Nora Webster by Colm Tóibín

23492822Fiction — print. Scribner, 2015. 400 pgs. Purchased.

Set in Ireland’s County Wexford in 1969, Tóibín’s novel is focused on the efforts of the title character to reconstruct her life after the death of her husband, Maurice, from an unexplained illness. Life without savings and a smaller-than-expected pension, Nora must return to work as a typist after many years away in order to support herself, her two daughters away at school, and her two young boys still living at

Much of the novel’s drama — which is likely too loud of a word for this quiet story — is dedicated to the ripple effect Nora’s return to work for the Gibneys — the most prestigious family in County Wexford — has on the community. The Gibneys’ eldest son is fixated on efficiency and cost-savings, and he has aligned himself with a hated clerical worker to give the traveling salesmen the runaround on their reimbursement checks. The situation encourages Nora to join the unionizing workers, which the upsets the son and the Gibneys’ daughter whom Nora worked under in the office, and Mrs. Gibney is forced to step in to restore peace.

This “peace” allows Nora to dictate her hours and wages freeing her to be home in the afternoon with her children. Yet Nora is rather distant from her children still living at home, and she is largely blind to the impact of Maurice’s death on their four children. One of the boys, Donal, has developed a stutter, which Nora worries over but refuses to address, and become sullen and withdrawn focusing on a growing interest in photography. The other son, Conor, is moved from the A-class to the B-class whilst one of the daughters living away from home, Aine, has become drawn to the conflict between Protestants and Catholics in Northern Ireland, which would latter be known as “The Troubles”.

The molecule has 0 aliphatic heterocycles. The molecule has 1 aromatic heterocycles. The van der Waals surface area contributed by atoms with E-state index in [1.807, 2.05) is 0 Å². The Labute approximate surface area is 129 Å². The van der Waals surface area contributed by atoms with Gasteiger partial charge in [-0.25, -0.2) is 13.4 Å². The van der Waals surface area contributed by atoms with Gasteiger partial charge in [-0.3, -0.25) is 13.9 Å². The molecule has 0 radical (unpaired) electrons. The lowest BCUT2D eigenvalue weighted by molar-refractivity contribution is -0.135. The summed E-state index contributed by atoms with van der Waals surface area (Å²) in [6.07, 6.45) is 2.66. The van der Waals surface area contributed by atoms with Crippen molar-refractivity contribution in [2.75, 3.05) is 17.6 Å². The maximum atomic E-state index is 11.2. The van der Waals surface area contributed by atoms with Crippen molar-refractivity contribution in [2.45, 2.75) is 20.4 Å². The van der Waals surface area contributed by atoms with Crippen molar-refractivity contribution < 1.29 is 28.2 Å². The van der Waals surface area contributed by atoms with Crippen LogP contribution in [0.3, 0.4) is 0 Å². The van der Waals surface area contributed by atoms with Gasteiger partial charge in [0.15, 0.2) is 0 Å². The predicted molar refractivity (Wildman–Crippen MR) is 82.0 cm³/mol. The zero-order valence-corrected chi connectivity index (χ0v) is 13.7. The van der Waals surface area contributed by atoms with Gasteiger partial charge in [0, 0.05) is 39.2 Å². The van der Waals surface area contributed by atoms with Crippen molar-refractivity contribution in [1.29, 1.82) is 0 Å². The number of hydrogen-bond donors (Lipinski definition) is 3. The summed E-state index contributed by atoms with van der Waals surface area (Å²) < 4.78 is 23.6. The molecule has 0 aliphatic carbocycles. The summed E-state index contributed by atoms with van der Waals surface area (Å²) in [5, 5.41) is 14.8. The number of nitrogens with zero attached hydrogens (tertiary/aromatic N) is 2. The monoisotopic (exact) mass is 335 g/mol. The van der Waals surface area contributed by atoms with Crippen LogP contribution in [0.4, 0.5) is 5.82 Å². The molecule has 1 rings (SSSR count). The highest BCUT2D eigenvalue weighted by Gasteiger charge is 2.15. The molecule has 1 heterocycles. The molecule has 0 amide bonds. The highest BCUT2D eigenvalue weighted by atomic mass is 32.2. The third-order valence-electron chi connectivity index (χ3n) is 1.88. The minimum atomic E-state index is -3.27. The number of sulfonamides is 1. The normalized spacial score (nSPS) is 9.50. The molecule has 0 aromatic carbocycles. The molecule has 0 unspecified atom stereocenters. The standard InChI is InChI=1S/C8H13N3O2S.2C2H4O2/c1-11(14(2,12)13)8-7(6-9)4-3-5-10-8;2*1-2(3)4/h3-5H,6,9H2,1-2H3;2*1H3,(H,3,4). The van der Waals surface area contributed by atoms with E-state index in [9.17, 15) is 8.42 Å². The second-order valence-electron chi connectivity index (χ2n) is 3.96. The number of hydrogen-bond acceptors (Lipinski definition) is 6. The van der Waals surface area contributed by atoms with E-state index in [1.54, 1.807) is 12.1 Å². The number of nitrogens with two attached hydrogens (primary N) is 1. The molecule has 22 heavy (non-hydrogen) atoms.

The choices of and changes within her children become fodder for conversation between residents of rural Enniscorthy. Already resentful of their intrusion into her grief, Nora tries to find a new community and, therefore, a new identity for herself, through music by a records listening society and taking up vocal lessons. Music allows Nora to find her voice, to be able to address Conor’s classroom switch and better understand Donal’s new found passion.

If it sounds as though the story lacks a climax, that is because the novel largely lacks one. The novel is character-driven focusing on the efforts of one woman to move forward in a life cloaked in grief, to figure out who she is as an individual after being part of a couple for so long. It’s a struggle I think many could identify with, but grieving is also so individualistic that the lack of quickly moving plot could lead interests to wane.

Yet the gripping aspect, the reason why I kept returning to the novel despite the late hours of the night is the beauty of Tóibín’s writing. His subject matter is melancholic; his writing style is surprisingly comforting. Like slipping into a worn sweatshirt on a long, cold night. And so I finished this book and was immediately filled with the desire to read Tóibín’s entire back catalog, to pull that sweatshirt back on.

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